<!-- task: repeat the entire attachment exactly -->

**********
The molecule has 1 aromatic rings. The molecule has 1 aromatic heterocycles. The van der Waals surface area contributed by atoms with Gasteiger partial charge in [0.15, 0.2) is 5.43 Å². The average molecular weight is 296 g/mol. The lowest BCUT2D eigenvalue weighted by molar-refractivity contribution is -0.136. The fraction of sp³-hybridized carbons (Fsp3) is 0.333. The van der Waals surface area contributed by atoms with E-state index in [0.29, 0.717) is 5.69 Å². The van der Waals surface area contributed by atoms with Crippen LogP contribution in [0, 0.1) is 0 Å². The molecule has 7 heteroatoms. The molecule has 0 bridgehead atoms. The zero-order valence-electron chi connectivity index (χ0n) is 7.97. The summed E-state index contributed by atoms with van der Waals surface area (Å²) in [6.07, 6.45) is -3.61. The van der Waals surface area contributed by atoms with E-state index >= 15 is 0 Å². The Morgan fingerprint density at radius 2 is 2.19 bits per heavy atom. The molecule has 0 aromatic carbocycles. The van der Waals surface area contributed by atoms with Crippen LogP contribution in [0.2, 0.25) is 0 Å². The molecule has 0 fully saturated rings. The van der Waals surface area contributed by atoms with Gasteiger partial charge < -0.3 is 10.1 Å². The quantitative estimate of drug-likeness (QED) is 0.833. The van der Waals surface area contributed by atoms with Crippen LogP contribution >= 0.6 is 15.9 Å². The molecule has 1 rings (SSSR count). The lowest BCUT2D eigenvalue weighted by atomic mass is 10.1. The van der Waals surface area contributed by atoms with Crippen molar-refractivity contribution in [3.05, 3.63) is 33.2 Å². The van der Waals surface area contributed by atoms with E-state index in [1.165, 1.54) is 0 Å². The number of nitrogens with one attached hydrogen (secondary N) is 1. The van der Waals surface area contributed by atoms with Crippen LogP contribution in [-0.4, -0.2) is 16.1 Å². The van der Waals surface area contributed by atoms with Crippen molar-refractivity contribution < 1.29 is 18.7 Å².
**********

The molecule has 1 aromatic rings. The molecule has 1 aromatic heterocycles. The van der Waals surface area contributed by atoms with Gasteiger partial charge in [0.15, 0.2) is 5.43 Å². The average molecular weight is 296 g/mol. The lowest BCUT2D eigenvalue weighted by molar-refractivity contribution is -0.136. The fraction of sp³-hybridized carbons (Fsp3) is 0.333. The van der Waals surface area contributed by atoms with E-state index in [0.29, 0.717) is 5.69 Å². The van der Waals surface area contributed by atoms with Crippen LogP contribution in [0, 0.1) is 0 Å². The molecule has 7 heteroatoms. The molecule has 0 bridgehead atoms. The zero-order valence-electron chi connectivity index (χ0n) is 7.97. The summed E-state index contributed by atoms with van der Waals surface area (Å²) in [6.07, 6.45) is -3.61. The van der Waals surface area contributed by atoms with E-state index >= 15 is 0 Å². The Morgan fingerprint density at radius 2 is 2.19 bits per heavy atom. The molecule has 0 aromatic carbocycles. The van der Waals surface area contributed by atoms with Crippen LogP contribution in [0.2, 0.25) is 0 Å². The molecule has 0 fully saturated rings. The van der Waals surface area contributed by atoms with Gasteiger partial charge < -0.3 is 10.1 Å². The quantitative estimate of drug-likeness (QED) is 0.833. The van der Waals surface area contributed by atoms with Crippen LogP contribution >= 0.6 is 15.9 Å². The molecule has 1 rings (SSSR count). The lowest BCUT2D eigenvalue weighted by atomic mass is 10.1. The van der Waals surface area contributed by atoms with Crippen molar-refractivity contribution in [3.05, 3.63) is 33.2 Å². The van der Waals surface area contributed by atoms with E-state index in [1.165, 1.54) is 0 Å². The number of nitrogens with one attached hydrogen (secondary N) is 1. The van der Waals surface area contributed by atoms with Crippen LogP contribution in [-0.4, -0.2) is 16.1 Å². The van der Waals surface area contributed by atoms with Crippen molar-refractivity contribution < 1.29 is 18.7 Å².